Treasures of the Valley

Further Memories of a La Cañada Pioneer

Recently I was browsing the collection of the History Room at the Glendale Central Library. I came across this fascinating letter written in 1967 by early La Cañada resident Starr Barnum, relating a few of his early memories:

“A week ago we had a bad fire in Winery Ravine. I went over to see what was left of it, but ‘Keep Out’ signs were on display so didn’t see much of it. Terracita Lane was part of our ranch and we always called it ‘The Point’ as it lay between two ravines. Dad planted almonds on it as it was rather hard to get to.

“I remember Dad bringing home plats of eucalyptus seedlings and planting them in the ravine. That was 1897. Everyone was planting eucalyptus for the wood, and also raising Belgian hares to eat.

“About where Terracita comes into Louise Drive, I remember [there] lived a couple of Mexican families. They lived in brush-covered abodes and were employed by Colonel Hall grubbing out the sage and grease roots to make way for the extensive vineyard, which he planted in 1898.

“The Mexican families got their water out of the ‘sand box’ nearby, which Mr. Moses cleaned out periodically, so we could get water in our reservoir free of sand. The cement pipe from Pickens Canyon gave a lot of trouble, always having root trouble, getting in the pipes.

“I played with the Mexican children and learned to speak Spanish and eat tortillas. I can still taste them yet; tasted good to a hungry child. Mother had as helper one of the girls and tried to teach her English. It was during canning season. ‘Mrs. Barney cut the peachy and put ’em in the pail’ was a byword in our family in later years.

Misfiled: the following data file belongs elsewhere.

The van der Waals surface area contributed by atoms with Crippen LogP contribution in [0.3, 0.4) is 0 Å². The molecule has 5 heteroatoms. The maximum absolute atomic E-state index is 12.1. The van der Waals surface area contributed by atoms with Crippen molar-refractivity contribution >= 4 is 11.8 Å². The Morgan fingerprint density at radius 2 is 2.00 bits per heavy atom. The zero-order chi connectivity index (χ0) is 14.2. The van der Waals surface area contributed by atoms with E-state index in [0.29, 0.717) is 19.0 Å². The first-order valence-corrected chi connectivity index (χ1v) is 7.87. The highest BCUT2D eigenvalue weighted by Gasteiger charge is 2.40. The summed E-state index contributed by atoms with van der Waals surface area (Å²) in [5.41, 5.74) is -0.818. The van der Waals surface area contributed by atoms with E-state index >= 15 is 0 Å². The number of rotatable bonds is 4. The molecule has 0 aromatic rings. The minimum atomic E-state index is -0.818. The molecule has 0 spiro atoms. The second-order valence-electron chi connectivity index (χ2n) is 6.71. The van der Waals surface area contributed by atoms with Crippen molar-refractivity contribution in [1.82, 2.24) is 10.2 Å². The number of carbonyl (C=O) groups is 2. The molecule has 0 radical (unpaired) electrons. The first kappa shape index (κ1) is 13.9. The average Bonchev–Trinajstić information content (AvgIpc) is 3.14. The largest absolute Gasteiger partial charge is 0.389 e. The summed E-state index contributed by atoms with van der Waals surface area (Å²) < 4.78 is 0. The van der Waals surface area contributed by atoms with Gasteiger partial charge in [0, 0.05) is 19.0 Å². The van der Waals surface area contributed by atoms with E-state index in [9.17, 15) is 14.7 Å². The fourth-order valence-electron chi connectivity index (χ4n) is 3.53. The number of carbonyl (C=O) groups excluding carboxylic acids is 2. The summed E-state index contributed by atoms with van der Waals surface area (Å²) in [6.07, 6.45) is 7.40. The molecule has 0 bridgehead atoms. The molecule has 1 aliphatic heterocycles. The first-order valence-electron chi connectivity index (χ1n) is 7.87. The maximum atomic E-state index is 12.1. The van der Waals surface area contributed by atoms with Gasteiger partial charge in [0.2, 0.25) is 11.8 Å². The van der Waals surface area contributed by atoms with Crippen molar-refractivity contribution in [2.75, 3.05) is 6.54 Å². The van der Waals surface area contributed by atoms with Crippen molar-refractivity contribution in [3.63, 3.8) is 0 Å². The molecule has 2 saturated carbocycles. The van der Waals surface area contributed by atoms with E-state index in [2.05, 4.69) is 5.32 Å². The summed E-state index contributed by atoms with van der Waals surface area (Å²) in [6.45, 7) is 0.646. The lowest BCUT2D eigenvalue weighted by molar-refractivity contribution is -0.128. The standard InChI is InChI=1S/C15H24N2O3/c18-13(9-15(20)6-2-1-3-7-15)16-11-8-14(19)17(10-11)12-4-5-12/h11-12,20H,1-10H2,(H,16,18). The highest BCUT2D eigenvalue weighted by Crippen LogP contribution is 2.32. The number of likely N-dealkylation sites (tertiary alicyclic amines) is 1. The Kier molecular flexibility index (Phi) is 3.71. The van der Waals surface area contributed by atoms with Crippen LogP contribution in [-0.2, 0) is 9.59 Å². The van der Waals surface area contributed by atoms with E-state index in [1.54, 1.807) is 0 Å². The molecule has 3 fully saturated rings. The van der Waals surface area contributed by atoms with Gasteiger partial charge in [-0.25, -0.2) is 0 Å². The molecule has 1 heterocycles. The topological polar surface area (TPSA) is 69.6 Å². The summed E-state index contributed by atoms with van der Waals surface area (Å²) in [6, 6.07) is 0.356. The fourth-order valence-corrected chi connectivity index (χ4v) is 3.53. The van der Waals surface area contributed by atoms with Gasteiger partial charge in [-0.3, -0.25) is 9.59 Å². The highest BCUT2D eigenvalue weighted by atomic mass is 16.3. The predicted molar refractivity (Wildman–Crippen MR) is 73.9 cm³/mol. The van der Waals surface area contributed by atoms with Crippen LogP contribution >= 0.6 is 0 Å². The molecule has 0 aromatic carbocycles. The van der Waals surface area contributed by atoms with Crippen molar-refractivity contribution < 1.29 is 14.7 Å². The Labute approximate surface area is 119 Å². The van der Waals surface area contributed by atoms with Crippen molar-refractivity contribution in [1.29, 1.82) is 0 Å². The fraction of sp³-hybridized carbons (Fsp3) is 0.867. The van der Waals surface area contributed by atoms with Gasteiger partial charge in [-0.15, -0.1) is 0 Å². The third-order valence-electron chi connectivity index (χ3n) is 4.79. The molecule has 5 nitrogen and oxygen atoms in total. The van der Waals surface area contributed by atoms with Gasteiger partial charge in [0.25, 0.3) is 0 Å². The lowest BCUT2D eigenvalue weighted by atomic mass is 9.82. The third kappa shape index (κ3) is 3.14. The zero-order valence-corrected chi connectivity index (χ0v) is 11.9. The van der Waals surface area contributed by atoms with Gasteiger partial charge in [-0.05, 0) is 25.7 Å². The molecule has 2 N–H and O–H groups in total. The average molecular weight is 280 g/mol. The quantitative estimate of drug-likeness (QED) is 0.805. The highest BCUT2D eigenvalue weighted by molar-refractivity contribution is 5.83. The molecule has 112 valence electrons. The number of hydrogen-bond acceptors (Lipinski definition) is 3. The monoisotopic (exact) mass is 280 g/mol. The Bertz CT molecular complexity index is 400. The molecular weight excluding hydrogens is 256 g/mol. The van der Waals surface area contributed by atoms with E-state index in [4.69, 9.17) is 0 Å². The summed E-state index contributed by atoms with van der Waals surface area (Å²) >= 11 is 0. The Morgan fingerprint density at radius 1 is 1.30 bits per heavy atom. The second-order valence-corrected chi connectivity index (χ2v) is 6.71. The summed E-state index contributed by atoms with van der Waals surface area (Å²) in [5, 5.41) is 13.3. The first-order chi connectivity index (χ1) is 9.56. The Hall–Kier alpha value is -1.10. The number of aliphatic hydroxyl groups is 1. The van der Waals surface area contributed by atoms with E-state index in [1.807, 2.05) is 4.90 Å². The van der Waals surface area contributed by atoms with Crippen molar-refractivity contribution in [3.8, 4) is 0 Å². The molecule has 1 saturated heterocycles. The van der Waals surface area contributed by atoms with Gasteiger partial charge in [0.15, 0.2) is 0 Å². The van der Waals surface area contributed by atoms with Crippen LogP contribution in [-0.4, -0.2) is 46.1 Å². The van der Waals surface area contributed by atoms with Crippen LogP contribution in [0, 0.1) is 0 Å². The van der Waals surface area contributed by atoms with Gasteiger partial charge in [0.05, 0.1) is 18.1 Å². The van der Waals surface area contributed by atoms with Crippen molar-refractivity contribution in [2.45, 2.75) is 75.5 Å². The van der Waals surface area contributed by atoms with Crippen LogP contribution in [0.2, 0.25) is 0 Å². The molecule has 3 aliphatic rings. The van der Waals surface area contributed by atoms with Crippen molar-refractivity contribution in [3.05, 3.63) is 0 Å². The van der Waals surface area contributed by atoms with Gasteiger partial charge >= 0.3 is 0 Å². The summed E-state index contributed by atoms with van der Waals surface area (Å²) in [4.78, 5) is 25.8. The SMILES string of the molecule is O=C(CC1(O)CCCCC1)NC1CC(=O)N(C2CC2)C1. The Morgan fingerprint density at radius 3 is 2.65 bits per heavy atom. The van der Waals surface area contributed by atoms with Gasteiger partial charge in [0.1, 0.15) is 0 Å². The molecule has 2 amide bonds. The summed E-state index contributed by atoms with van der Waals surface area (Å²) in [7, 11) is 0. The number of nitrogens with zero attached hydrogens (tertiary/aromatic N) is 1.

“The vineyard was a success. The Hall boys put up their winery and it was quite a resort for years, to drink wine and play poker.

“The Old Soledad Road was originally to be built as a toll road across the mountains to the upper Soledad gold mines in the early 1870s. The building of the Southern Pacific Railroad in 1976 made the building of it useless. It was graded as far as Dark Canyon or Woodwardia Canyon, about two miles above Angeles Crest Ranger Station.

“In the early 1920s, the Edison Company made use of the road in erecting [its] transmission lines across the mountains. Portions of the old road can still be seen paralleling the Angeles Crest Highway above the highway just past the Country Club golf course. Early settlers in La Cañada made use of the lower portions of the road to go to Los Angeles down the Verdugo Canyon.”

A great set of memories about early La Cañada, when it was an agricultural community. A word about the so-called “Mexican families.” As a farming community, hard labor was needed. The labor force was made up of a wide variety of races and ethnicities: Spanish-speaking Californios (descendants of the original Spanish settlers), Native Americans, immigrants from Mexico, African Americans, plus a wide variety of immigrants from Asia and Europe. But to the Anglo ranchers of La Cañada this cheap labor force was simply and wrongly lumped under the broad term of “Mexicans.” They were, as in this case, made fun of and looked down upon.

The “sand box” referred to here would have been a crude filter for water being piped down out of the canyons.

The “Soledad Road” – I’ve written about it before. Overgrown parts of it still exist, running above and parallel to Angeles Crest Highway. But we forget that it also went all the way across La Cañada and down Verdugo Canyon, and that very early settlers would have made use of it. It ran diagonally across La Cañada from Angeles Crest to where the U.A. Theater is then switch-backed down the hill toward Montrose, and then down Verdugo Canyon. As the 2 Freeway was being graded, Starr Barnum posed for a picture of himself standing on the last portion of the old roadway, just before it was bulldozed away.

Mike Lawler is the former
president of the Historical
Society of the Crescenta Valley
and loves local history.
Reach him at